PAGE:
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Send code to your micro:bit from your mobile device using Bluetooth, no wires needed! Just make sure that your micro:bit is powered up and within easy reach of the phone or tablet running the app. Or, discover how to code in Swift with our interactive Swift Playgrounds book!
Apps for micro:bit
The micro:bit companion app
Download the official micro:bit app for Android or iOS from the app store.
Pair your micro:bit with the app
The next step is to Connect your micro:bit to your phone or tablet for the first time - this is called pairing. This involves the app searching for a signal from the micro:bit and then sending a secret code that only they can see. From that point on your device and your micro:bit are paired and can communicate when connected. The app contains handy instructions on how to do this.
If at any stage you reprogram your micro:bit using a USB cable, it will delete the secret code so you will need to repeat the pairing process. You'll also need to repeat if you use a different micro:bit.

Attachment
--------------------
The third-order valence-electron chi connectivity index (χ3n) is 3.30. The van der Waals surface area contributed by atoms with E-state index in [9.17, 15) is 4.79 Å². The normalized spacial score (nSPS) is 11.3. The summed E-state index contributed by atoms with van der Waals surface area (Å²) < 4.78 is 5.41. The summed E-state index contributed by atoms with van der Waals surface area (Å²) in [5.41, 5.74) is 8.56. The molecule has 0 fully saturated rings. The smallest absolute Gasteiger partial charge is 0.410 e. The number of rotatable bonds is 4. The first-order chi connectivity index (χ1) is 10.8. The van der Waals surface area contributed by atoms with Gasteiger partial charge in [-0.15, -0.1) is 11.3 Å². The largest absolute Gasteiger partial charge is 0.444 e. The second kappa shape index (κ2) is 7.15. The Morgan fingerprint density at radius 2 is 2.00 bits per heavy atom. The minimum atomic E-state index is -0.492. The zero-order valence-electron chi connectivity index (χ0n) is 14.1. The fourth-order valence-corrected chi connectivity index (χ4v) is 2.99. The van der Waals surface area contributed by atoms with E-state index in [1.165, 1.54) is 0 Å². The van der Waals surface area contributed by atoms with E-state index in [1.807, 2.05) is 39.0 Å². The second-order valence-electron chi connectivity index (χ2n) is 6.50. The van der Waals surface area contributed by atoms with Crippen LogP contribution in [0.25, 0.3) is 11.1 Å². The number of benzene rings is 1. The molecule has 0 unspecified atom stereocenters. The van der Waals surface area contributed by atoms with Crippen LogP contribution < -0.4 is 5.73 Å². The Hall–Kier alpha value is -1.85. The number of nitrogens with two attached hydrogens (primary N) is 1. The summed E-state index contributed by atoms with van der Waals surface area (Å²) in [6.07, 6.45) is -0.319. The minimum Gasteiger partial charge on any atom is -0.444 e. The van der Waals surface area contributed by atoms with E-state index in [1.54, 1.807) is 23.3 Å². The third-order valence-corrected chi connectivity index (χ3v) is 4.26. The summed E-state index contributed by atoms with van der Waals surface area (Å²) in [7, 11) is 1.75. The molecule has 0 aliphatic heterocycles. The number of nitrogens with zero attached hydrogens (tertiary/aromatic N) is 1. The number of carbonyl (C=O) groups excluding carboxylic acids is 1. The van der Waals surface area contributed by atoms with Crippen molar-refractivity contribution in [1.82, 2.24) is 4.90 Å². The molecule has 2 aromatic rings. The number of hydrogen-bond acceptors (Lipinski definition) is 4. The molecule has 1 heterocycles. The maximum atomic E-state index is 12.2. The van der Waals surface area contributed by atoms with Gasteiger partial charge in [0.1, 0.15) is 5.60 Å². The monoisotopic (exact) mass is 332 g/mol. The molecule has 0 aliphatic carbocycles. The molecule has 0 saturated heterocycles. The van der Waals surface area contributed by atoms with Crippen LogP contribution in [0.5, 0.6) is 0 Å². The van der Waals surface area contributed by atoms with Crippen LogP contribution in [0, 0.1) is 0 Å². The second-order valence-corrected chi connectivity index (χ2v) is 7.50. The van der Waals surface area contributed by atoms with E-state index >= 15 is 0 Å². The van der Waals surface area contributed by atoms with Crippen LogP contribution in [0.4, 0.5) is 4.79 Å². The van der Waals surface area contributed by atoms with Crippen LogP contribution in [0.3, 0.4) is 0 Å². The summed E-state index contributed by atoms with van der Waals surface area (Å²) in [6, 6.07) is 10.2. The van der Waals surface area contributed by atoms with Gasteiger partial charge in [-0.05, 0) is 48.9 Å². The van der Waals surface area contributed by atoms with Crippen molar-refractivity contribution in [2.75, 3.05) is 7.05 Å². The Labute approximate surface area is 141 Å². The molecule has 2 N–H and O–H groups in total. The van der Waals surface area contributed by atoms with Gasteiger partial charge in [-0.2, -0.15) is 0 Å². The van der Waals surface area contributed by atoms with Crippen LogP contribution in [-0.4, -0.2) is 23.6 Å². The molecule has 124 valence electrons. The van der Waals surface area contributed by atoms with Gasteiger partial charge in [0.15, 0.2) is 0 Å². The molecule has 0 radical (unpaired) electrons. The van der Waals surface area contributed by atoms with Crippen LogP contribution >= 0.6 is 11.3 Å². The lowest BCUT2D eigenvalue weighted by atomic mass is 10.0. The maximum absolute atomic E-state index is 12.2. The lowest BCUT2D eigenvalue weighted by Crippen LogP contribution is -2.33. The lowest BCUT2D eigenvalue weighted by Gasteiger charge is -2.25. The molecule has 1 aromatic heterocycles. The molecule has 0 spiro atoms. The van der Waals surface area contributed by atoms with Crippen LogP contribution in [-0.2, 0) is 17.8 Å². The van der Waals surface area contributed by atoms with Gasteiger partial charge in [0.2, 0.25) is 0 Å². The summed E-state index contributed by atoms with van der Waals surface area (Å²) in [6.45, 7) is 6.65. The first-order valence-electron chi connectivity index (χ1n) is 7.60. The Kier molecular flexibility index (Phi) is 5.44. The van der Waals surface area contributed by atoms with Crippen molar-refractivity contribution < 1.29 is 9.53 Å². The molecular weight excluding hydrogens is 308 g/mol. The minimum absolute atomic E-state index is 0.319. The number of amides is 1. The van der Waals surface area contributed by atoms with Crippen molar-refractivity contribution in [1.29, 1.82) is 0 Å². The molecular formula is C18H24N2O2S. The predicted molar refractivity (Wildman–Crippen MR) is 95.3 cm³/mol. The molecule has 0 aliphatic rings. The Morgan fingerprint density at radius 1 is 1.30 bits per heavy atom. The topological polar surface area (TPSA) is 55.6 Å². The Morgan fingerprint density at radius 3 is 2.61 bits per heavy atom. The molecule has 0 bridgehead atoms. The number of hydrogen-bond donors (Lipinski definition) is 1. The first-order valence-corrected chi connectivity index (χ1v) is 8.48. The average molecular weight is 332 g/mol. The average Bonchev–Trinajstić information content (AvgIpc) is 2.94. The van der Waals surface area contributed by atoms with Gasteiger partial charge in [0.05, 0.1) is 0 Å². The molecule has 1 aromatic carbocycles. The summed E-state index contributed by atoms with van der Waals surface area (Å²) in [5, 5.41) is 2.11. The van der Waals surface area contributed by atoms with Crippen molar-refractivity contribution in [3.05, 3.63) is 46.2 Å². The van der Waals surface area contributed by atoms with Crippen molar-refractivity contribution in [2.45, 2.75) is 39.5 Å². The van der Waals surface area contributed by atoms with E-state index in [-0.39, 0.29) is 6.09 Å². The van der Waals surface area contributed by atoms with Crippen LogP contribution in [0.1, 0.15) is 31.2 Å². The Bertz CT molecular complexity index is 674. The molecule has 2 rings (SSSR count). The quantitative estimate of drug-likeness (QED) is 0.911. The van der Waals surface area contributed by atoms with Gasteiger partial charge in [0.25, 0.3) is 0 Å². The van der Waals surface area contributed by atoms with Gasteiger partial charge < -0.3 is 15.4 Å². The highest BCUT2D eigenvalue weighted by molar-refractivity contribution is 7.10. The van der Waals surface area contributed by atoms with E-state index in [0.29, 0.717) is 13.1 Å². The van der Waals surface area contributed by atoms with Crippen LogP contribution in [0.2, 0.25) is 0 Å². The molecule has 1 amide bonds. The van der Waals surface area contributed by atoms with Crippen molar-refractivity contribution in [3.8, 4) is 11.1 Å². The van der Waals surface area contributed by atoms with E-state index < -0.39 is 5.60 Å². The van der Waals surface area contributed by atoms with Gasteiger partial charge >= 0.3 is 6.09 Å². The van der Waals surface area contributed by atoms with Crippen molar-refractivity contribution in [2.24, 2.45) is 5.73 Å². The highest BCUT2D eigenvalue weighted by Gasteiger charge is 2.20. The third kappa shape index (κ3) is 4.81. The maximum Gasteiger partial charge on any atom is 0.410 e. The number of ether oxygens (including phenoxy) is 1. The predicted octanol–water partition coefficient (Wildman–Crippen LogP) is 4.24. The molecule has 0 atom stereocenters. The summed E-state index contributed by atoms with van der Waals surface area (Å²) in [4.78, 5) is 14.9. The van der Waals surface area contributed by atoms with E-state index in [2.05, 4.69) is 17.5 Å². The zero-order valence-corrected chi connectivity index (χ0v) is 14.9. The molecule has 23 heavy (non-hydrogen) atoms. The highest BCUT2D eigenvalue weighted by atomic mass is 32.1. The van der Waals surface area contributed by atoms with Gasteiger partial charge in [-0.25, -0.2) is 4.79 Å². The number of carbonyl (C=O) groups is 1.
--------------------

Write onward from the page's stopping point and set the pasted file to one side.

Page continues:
Next you need to write some code. To create a new piece of code select Create Code from the app's homepage, choose an editor and write your code. There are lots of ideas to get you started on our site.
When your program is ready, the code editor has to compile the code to make a .hex file, which is a very compact form of your program that the micro:bit can read. In the editor select Download and when the .hex file is ready, open it in the micro:bit app.
Sending code to the micro:bit
Finally you'll want to send the code to your micro:bit. This is called Flashing. Select Flash from the app, choose a program to transfer, then tap Flash and watch your ideas come to life on the micro:bit!
Handy information on using the apps
If you're working with multiple micro:bits or run into any issues, you may want to delete a previous pairing from your mobile device. To do this go to your Bluetooth settings, select the micro:bit and then choose to Forget this device.
To remove the pairing on the micro:bit, simply flash a new programme via USB.
If you’re flashing a file from your phone or tablet to your last used micro:bit you don’t have to connect again, the app will connect your device once you confirm which micro:bit you want to flash.
You can use the app offline with the MakeCode editor, as long as you have loaded the editor once when you have an internet connection.
Good stuff to know about working with Bluetooth
If you get an error when flashing the program, try entering pairing mode on the micro:bit and attempt to flash again.
Swift Playgrounds is an app for the iPad that helps teach people to code in the Swift language using interactive 'books'. We've created a book that interacts with the micro:bit wirelessly, helping you to learn the fundamentals of code while having fun with your micro:bit!